Proposals involve VRD-protected areas of town that have rules and regulations to prevent nuisance issues versus areas of town where VRDs would remain banned. The other proposal is to open up the whole city for VRDs with enhanced strict enforcement of VRDs and dramatically stepped up code enforcement.
Predictably, permanent residents of Newport complain about VRD invasions of their neighborhoods that dramatically lower their quality of life, if not their property values. Then others, mostly VRD owners or property management firms that manage VRDs say, if the city tries to cluster VRDs in areas near commercial or tourism services there might be a flurry of VRD-owner lawsuits even if the changes were made over a five or ten period.
One VRD owner said their industry brings in a lot of money to Newport and they want that to continue. But another citizen indicated that permanent residents and centers of employment like NOAA and HMSC and normal tourism facilities contribute far more to the community and should not be discounted. And that if the number of VRDs expand, it will only make affordable housing that much harder to find.
Others like Newport resident Lon Brusselback pointed out that the city Planning Commission recommended consolidating VRDs in limited areas near tourism and shopping facilities to give regular neighborhoods a break from the noise and excessive parking created by VRDs. He and others told the council that city planning staff is recommending just the opposite by advocating VRDs be allowed in wider areas of the city, thereby disrupting the quality of life of those living in those neighborhoods.
The city council acknowledged this “great divide” of opinion and scheduled another city council workshop (no public testimony) for April 1st, 3pm at City Hall. Whatever course changes are produced will be forwarded to a formal city council session for May 6th for possible final decision on where VRDs should be allowed around town.
On another topic, Newport Fire Chief Rob Murphy asked the city council to authorize formal negotiations with their next-door neighbor fire district, the Newport Rural Fire District. The Rural Fire District contracts for fire services with Newport Fire by collecting property taxes levied on their homes and businesses that are outside the Newport City Limits. These contract services have been in effect for years, but the rural district is now interested in consolidating with Newport, and forwarding their tax dollars either to the city or to a whole new fire protection district that would encompass both Newport and the rural areas around it.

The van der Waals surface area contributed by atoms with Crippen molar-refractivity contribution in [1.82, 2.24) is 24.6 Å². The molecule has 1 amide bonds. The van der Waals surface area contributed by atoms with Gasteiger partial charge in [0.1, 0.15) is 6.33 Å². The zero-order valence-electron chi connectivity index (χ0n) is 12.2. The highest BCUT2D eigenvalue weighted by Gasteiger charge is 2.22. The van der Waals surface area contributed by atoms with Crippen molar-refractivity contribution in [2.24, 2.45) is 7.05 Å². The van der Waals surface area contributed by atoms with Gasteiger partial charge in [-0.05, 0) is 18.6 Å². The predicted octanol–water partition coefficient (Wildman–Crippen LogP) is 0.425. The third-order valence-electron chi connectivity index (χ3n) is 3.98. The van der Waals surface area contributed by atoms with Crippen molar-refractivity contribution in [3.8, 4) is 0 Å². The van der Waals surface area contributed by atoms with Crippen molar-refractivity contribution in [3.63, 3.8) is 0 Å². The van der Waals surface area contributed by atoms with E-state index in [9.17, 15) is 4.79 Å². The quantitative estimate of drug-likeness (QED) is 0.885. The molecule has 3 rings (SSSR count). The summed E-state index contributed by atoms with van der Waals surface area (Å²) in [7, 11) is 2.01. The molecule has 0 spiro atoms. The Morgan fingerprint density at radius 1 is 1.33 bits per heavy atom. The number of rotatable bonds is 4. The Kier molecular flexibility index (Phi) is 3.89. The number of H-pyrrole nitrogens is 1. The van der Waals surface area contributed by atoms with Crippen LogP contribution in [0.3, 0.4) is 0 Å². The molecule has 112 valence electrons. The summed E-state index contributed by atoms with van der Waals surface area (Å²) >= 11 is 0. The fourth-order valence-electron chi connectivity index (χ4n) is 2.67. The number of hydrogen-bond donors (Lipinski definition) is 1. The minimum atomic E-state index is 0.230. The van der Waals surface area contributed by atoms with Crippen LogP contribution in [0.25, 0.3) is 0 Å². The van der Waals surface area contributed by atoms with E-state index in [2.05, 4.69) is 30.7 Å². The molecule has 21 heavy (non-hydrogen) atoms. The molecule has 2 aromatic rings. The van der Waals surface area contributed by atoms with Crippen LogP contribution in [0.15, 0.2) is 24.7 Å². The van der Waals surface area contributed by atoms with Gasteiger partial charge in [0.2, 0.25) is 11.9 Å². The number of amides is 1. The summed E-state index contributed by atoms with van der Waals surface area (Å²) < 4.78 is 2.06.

The city council seemed to be taken aback by the idea but none-the-less gave the go-ahead to explore what such a merger might accomplish. No details were discussed – it’s strictly exploratory and may take a couple of years to hammer out the details. Therefore, no immediate changes are contemplated.
The proposed merger mirrors other consolidation efforts between North Lincoln County and the Depoe Bay Fire Districts. That merger could be a couple of years away as well.
And Chief Murphy and the head of PacWest Ambulance got permission from the city council to give relief to the fire department from having to respond to most medical calls around town. Chief Murphy reminded the council that most medical calls automatically trigger the activation of PacWest Ambulance and a city fire truck. And there has been a dramatic increase in the number of calls for helping someone get up off the floor after a fall, inside or outside their homes, or for a simple transport to the hospital.
Chief Murphy says most calls are a waste of time and money for the fire department which does not get reimbursed for such activations. There’s also instances when a fire truck crew is at a medical call and a real emergency, like a car wreck or a house fire catches them flat-footed, causing a delayed response to the real emergency. But if an ambulance crew really needs extra help from the fire department, Newport Fire-Rescue will respond to the scene.
The council gave their blessing to the “as needed” protocol. Chief Murphy and the manager of PacWest shook hands and committed themselves to the new procedures.